Friday, October 12, 2012
Oct 20 Rally Against Memphis Police Brutality
Black Autonomy Copwatch
c/o Memphis Black Autonomy Federation
P.O. Box 16382 – Memphis, TN 38186-0382
For Immediate Release
October 10, 2012
Oct. 20 Justin Thompson Protest
To Demand Community Control
Of Memphis Police
(Memphis, Tenn.) – Memphis needs a civilian police control board to curb the use of deadly force within the city’s police department, say the organizers of an Oct. 20 city-wide march and rally to protest the killing of Justin Thompson.
Marchers will assemble at 10 a.m. in front of the Fed Ex Forum at 191 Beale St., next to the Rock and Soul Museum. At 11 a.m., the march will begin to a rally at City Hall, 125 N. Main St.
“There is a culture of violence within the Memphis Police Department, and as a result, the use of deadly force is out of control,” said JoNina Ervin, acting chairwoman of the Memphis Black Autonomy Federation. The federation’s program, Black Autonomy Copwatch, is sponsoring the march and rally.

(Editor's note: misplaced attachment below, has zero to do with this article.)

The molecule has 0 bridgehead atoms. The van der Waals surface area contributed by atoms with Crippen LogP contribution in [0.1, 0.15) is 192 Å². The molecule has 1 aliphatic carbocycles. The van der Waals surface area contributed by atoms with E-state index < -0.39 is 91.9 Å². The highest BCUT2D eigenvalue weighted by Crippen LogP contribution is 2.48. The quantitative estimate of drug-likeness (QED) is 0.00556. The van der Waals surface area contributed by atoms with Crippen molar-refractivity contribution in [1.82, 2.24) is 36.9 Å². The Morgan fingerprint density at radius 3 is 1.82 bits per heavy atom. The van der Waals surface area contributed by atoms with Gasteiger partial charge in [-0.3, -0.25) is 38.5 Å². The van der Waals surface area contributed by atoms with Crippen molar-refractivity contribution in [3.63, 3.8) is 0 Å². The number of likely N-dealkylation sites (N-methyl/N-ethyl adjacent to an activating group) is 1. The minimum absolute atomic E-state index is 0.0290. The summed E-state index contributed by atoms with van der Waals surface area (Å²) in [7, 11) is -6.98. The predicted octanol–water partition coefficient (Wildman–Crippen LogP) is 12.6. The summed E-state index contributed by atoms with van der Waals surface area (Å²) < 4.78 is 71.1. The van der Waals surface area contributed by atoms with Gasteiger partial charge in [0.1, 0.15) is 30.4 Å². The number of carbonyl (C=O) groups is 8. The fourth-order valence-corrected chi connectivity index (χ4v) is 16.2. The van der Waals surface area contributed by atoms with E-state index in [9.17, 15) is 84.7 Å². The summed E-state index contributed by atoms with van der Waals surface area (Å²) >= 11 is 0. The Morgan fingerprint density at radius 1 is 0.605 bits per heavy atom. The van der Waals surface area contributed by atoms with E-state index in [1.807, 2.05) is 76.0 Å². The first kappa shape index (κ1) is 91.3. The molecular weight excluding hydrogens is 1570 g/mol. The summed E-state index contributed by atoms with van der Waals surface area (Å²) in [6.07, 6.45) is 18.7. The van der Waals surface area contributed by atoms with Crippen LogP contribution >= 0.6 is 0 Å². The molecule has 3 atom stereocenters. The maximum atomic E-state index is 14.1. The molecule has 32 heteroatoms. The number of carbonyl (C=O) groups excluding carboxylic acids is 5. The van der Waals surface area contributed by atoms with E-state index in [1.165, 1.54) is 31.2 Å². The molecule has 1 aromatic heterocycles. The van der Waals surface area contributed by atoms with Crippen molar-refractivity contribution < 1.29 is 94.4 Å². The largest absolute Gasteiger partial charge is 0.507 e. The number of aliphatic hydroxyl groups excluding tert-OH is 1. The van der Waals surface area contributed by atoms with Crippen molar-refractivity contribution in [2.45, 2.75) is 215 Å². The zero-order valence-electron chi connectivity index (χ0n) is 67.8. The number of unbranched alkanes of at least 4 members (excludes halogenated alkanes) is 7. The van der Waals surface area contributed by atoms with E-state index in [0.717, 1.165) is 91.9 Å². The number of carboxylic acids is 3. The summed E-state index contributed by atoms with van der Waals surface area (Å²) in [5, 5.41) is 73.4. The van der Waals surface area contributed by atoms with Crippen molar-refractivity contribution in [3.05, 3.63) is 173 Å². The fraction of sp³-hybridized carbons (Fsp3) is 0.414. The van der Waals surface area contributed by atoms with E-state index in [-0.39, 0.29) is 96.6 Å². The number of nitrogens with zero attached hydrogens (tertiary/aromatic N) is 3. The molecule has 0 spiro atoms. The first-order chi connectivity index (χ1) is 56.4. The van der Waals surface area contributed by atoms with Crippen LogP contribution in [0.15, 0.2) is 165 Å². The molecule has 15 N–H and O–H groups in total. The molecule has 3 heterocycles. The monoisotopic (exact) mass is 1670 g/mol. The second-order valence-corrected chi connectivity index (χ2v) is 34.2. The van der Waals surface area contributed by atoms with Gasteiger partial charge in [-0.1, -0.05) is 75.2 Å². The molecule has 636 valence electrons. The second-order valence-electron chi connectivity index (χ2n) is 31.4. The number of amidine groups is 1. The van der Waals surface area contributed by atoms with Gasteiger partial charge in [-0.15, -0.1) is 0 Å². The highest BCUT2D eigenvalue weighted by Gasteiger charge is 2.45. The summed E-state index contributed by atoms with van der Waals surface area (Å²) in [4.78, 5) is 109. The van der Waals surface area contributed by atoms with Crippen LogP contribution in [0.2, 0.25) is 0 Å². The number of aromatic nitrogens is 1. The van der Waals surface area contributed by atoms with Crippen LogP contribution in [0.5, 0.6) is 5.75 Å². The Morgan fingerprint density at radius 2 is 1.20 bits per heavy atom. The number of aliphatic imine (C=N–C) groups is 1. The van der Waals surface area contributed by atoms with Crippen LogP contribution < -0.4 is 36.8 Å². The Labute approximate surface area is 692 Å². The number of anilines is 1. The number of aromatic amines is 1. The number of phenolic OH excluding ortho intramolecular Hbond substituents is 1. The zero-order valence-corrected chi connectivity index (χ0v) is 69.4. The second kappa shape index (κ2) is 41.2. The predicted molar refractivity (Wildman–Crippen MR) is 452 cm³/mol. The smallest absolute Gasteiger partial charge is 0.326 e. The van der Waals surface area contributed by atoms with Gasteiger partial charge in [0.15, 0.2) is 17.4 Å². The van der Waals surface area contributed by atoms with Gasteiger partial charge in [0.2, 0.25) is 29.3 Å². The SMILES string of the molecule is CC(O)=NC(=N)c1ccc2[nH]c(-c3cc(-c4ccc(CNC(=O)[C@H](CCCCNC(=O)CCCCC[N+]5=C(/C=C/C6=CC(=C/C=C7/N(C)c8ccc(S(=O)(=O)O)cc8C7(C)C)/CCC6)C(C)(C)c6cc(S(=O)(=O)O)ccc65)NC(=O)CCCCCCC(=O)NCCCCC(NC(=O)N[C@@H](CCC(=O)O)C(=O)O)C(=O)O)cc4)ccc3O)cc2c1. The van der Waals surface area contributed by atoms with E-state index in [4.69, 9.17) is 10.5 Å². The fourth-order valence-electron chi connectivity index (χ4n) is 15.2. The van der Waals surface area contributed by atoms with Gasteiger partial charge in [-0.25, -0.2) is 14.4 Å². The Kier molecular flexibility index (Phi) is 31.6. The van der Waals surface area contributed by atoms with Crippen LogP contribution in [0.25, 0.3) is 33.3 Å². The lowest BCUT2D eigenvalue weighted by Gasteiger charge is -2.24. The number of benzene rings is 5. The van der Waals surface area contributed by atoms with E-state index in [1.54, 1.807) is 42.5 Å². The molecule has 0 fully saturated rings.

Memphis police officers shot and killed Thompson, 15, and four men in the past eight months of this year. “This is unprecedented for a city the size of Memphis,” Ervin said.
Black Autonomy Copwatch proposes the creation of an independent civilian police control board, elected by the voters. Unlike the city’s current Citizens Law Enforcement Review Board, which is an advisory body, the Community Police Control Board would be a civilian authority elected from districts all over Memphis.
Ervin said the board would be an independent group, with hiring and firing authority; subpoena power to investigate both administrative and criminal violations by police officers; and power to restrict the use of deadly force to serious, life-threatening situations.
It would take a city-wide petition campaign to put the issue on the ballot, which could change or amend the Memphis City Charter, Ervin said. Black Autonomy Copwatch would seek volunteers throughout the city to help with the campaign.
Ervin said that Black Autonomy Copwatch is becoming part of the international copwatch movement and will set up a city-wide hotline for people to call in complaints about police abuse and corruption. “We are also encouraging citizens to use their cell phone cameras and camcorders to monitor the police. These recordings will be put online at the Tennessee Copwatch website.”